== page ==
The subject of the write up is the UX or what oldsters like me call an “interface.” The concept is simple, but like most digital thingies, it is a challenge to some. My father, before he died, struggled with using a mouse. He was a keyboard type of person. I find that I am okay with a mouse, but every once in a while, I long for XyWrite III+. IBM bought this fine word processors and, well, you can pretty much figure out the fate of that nifty, speedy piece of code.

In Graviscera, a person with a strong sense of what works expresses opinions about a number of the silly, perhaps stupid, interfaces foisted on users. I enjoyed the write up because it has oomph.

Here are three points, and I urge you to read the full essay. If you are under the age of 35, you will probably disagree with the ideas in the essay. If you are a bit older, you may recall keyboard centric and command line interfaces which did not require moving a cursor to and fro or putting a large finger on a Lilliputian icon in order to view a document. Believe me, old fingers and tiny icons on a zippy mobile phone can frustrate even a manic Facebook user or twitchy tweeter.

Now the three points I highlighted with an old fashioned orange marker:

  1. Google Maps is unusable. Yep, Graviscera nailed it. I am not sure what the Googlers are trying to accomplish with maps, but performing certain operations is impossible for Graviscera and me. Don’t believe me. Try to figure out what’s on a route from a mobile version of Google Maps. Give up? Now try the same thing on a desktop version of Google Maps. Give up? I have. As miserable as Bing is, I find its mapping function slightly less worse than Google’s.
  2. Use a mouse to view Twitter content. Graviscera points out that a keyboard interface would make life easier. That’s true. The low contrast of Twitter adds an additional usability challenge. Those with perfect eyesight probably love the mousing around thing on pale blue text. Well, I don’t, and Graviscera seems likely to agree.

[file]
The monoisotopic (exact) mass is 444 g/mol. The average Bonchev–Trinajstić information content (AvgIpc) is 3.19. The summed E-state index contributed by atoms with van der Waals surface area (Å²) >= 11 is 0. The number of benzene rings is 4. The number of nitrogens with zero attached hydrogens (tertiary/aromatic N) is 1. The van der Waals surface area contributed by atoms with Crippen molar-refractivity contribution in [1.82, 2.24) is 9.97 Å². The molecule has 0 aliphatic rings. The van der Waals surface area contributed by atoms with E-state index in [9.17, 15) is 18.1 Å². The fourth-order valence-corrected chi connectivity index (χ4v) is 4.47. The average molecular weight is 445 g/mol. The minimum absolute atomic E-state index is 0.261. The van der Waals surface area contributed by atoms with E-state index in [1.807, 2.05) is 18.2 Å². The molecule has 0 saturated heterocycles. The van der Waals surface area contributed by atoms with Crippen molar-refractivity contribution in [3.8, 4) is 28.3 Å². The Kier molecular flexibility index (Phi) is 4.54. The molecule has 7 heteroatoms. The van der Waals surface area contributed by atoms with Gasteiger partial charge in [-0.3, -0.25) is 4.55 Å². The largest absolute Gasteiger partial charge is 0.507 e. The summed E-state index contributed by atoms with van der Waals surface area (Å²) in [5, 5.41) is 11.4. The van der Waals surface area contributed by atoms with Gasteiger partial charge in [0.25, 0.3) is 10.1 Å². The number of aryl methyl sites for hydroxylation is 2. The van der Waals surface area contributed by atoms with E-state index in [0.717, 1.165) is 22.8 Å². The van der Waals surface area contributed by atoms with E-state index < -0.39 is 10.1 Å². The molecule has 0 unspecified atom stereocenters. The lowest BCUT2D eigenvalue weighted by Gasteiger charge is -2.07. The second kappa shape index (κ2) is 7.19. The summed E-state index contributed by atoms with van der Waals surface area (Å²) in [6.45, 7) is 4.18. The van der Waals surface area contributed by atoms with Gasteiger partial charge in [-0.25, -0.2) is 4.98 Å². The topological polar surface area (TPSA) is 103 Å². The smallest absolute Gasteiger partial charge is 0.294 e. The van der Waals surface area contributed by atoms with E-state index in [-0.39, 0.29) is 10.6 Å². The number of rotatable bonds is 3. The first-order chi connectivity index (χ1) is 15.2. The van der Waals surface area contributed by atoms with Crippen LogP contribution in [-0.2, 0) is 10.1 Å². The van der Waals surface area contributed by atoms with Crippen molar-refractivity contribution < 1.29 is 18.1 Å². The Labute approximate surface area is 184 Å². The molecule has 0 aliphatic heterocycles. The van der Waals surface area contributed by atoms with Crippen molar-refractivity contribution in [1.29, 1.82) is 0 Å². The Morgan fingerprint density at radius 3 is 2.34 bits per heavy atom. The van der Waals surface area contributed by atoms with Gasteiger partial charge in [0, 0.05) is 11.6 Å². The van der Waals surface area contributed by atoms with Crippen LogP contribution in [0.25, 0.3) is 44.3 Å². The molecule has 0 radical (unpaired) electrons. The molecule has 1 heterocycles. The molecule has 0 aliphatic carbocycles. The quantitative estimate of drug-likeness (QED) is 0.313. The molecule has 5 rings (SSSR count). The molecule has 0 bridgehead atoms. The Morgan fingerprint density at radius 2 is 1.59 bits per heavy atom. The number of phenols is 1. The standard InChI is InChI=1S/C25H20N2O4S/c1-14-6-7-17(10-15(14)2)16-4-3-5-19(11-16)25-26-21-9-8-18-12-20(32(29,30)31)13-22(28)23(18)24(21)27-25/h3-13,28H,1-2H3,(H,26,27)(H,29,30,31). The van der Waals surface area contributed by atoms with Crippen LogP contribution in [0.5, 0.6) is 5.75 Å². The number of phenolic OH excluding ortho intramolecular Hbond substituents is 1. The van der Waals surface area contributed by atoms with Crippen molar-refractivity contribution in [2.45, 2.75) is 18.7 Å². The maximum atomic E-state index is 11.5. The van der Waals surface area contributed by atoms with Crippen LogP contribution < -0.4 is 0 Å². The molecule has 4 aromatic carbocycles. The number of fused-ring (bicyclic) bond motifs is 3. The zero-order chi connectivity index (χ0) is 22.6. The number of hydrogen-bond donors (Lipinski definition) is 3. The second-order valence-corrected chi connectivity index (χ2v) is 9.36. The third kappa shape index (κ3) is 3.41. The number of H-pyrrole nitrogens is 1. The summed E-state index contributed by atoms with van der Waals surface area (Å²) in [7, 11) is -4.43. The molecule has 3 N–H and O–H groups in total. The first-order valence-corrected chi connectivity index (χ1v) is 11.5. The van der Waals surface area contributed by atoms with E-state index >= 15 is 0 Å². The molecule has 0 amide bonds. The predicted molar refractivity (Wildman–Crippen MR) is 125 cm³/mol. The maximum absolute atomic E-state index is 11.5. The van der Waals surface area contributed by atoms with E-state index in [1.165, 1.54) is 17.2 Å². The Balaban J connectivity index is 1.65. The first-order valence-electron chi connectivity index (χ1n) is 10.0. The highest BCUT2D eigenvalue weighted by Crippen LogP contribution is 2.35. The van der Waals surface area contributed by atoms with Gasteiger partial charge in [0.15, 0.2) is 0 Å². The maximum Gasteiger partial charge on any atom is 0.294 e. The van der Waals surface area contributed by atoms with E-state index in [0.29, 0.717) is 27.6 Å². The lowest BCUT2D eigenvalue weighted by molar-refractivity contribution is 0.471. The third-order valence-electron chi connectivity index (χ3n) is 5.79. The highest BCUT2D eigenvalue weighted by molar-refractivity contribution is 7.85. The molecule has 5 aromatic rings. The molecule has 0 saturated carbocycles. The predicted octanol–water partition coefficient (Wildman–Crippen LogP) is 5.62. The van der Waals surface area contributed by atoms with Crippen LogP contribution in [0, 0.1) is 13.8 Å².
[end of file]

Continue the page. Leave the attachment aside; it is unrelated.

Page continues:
3. Keyboards and function keys work for many applications. Graviscera nails this. The focus is on point of sale terminals. But there are many applications which would benefit from consistent keyboard functions. Even the crazy IBM keyboard with the two dozen function keys were easier to operate than some mobile interfaces. Graviscera does not mention Fitbit, but I think it is a poster child for mobile wonkiness.

I recommend that you read Graviscera. Let me conclude with this quote from the write up:

Nobody will agree with me, citing anecdotes and examples that are meaningless in the current zeitgeist.

No need to fret. I agree with you.

Stephen E Arnold, November 9, 2017

Google Scholar Interface Changes

September 23, 2017

Short honk: If you use Google Scholar, you know about the “interesting” interface. Now Google has responded to criticism. The interface changes are available. Details of the “drawer” and other obfuscations are described in “Better Ways of Getting Around.” I am not sure I agree with the Google Scholar team’s improvements. Are there scholars on the team or just engineers?

Stephen E Arnold, September 23, 2017

Google Innovation Convoluted to Many

September 7, 2017